David Driscoll -- Citigroup Global Markets, Inc. -- Analyst

Thank you and good morning.

Mark Haden -- Director of Investor Relations

Good morning, David.

David Driscoll -- Citigroup Global Markets, Inc. -- Analyst

Just to be sure, guys, in fourth quarter it's a $50 million reversal in the mark-to-market gains that we have? There's a lot of different pieces of this, but it all netted to $50 million and that comes out in Q4. Is that right?

Thomas M. Boehlert -- Chief Financial Officer

Yeah, that's right. It'll be a negative impact on Q4.

David Driscoll -- Citigroup Global Markets, Inc. -- Analyst

Okay. And maybe -- Soren, from my point of view -- I was doing the same math Heather was doing. And I know we're all trying to be so precise here and this agribusiness segment is incredibly volatile. But it seemed like that was almost what you're trying to call out -- when I read the EBIT at $1.2 billion in today's press release and last press release it was $1.3 billion. $35 million on interest expense -- I mean, pretty simple math. $135 million negative change to guidance at the EBT level. So, it looks like there is something in there from agribusiness. But what I think you're trying to tell us qualitatively is be careful getting to specific on the numbers because agribusiness can move around a lot. And then, you guys are trying to call out this $50 million reversal of the gain. Would you agree with my summation?

Soren W. Schroder -- Chief Executive Officer

Yeah, I think what I'm trying to say is that, even though we're in the first month of the last quarter, things can change very quickly, particularly in grain origination, which is where we have the upside, in my opinion. Crush, both in soft seeds and in soy, is more or less locked up for the year. We have good visibility with that. And it can change very quickly. Dynamics in our markets, as you know, are significant. And so, you could certainly paint the range as being higher than what I suggested. I'm just saying, don't try to be too specific this early. Things can change very quickly and you've got very little included from grain origination in the guidance that we've given. So, that's the upside really.

David Driscoll -- Citigroup Global Markets, Inc. -- Analyst

Okay. And then, on China/U.S. trade, you answered a bit about this but I'm still slightly confused. If we get a resolution -- and let's say it's going to affect the second half of '19, just to pick something out there. Obviously, it's a little arbitrary, as was already said -- but bottom line is a resolution of U.S./China trade. Is this positive for Bunge or is this negative for Bunge?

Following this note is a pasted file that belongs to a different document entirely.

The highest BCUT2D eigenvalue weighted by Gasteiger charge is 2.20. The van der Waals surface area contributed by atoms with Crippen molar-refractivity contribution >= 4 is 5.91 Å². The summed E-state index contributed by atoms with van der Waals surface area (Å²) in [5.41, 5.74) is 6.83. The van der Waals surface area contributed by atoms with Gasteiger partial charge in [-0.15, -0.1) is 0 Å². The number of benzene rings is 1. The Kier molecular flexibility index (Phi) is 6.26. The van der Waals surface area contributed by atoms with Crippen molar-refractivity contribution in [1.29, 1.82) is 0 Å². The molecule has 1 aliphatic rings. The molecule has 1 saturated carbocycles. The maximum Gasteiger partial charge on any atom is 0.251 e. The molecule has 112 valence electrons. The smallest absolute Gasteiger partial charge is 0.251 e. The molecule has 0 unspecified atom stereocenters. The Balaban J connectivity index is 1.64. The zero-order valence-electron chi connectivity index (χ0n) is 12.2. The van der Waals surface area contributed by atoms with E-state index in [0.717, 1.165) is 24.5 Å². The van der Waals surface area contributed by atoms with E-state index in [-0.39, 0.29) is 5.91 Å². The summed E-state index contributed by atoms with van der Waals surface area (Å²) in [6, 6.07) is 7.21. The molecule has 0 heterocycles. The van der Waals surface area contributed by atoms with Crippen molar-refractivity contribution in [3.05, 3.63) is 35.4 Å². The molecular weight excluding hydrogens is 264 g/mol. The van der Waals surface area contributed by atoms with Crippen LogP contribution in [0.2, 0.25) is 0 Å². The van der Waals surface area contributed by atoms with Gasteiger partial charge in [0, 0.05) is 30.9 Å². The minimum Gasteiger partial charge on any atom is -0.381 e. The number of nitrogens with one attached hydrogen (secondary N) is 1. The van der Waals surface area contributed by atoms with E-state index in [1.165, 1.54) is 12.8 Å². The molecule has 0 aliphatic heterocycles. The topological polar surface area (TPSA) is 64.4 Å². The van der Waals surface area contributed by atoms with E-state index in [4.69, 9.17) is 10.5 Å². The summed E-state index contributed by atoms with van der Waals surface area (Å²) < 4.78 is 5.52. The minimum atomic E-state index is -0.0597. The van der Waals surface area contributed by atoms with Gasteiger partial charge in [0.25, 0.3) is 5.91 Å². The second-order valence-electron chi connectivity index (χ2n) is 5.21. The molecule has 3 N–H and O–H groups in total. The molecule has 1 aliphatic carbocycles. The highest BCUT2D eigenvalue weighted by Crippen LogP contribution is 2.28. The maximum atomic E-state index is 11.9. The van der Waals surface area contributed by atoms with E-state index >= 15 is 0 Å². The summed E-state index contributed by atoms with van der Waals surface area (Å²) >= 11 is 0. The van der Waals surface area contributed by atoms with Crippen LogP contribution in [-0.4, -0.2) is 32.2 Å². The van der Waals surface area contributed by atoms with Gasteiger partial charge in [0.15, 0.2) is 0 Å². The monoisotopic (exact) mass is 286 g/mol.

Soren W. Schroder -- Chief Executive Officer

I think it is neutral. I wouldn't call it either way because it depends so much on exactly when it happens and under what circumstances it happens. For example, has the Brazilian farmer sold a lot of beans before it happens or has the Chinese crusher bought a lot of beans before the Brazilian farmer sells and then it happens? There are so many combinations of how this could turn out that it's impossible to put an absolute direction on it. I think what I feel very comfortable saying is that we're in a damn good place to react to and profit from either event. As you know, we have a very strong position in Brazil. That played out well for us this year. We have a very strong position in crush in North America and Europe. That has also played out -- I think, in either situation, we will be able to navigate well. But I hesitate to call it positive or negative this far in advance.

I think we played it well this year. That came through in the third quarter. Believe it will come through in the fourth quarter as well. But exactly how this plays out in '19, I don't want to try and handicap it from an earnings perspective. '19 should be a good year under any of these scenarios.

David Driscoll -- Citigroup Global Markets, Inc. -- Analyst

And then, Soren, just one comment -- pushback on my part. You gave a '19 comment. Maybe I'm even thinking longer term than that. Back in 2014, you spent a lot of time at that Analyst Day talking about the supply curves in soy crush capacity, oil seed crush capacity, and the demand side. A deal with China would seemingly increase the demand back again on a trajectory of growth. And then, this thing would kind of come, to me, back to that slide you put up back in '14 about where those -- the oil seed crush capacity and the crush demand. For me, longer term, a deal with U.S./China is a positive. You're not saying that, so I'm curious if you don't agree that that would be a positive to good oil seed crushing and utilization rates.

Soren W. Schroder -- Chief Executive Officer

What I do agree on is that a trade resolution is positive of the industry. It is not healthy to have the type of environment we have now. You can see how it is skewing inventory build in certain regions and it's putting pressure on prices and creating abnormal basis levels. And it's sending strange signals to farmers to get out of seeds into corn. So, we believe that for global growth and trade, and underlying demand, a resolution is a good thing for everybody. And so, that's what we would like to see. Long-long-term that would be better or us than the current scenario, which I look at as being relatively short-term. I don't think this is a permanent situation. As long as it is, we'll have to navigate through it smartly as we have been.

But in the long-run a resolution is good for the industry and is good for Bunge. We know that the underlying demand for soybean meal outside of China continues to grow. It'll also grow in China for sure, but let's look at the origins -- U.S. and Argentina, Brazil, also in Europe. Underlying soybean meal demand continues to grow at the rates that we have predicted, between five and six million tons per year. And there is less new capacity coming onstream than that on a yearly basis. So, our call it thesis, or investment criteria, for soy crush are very much intact.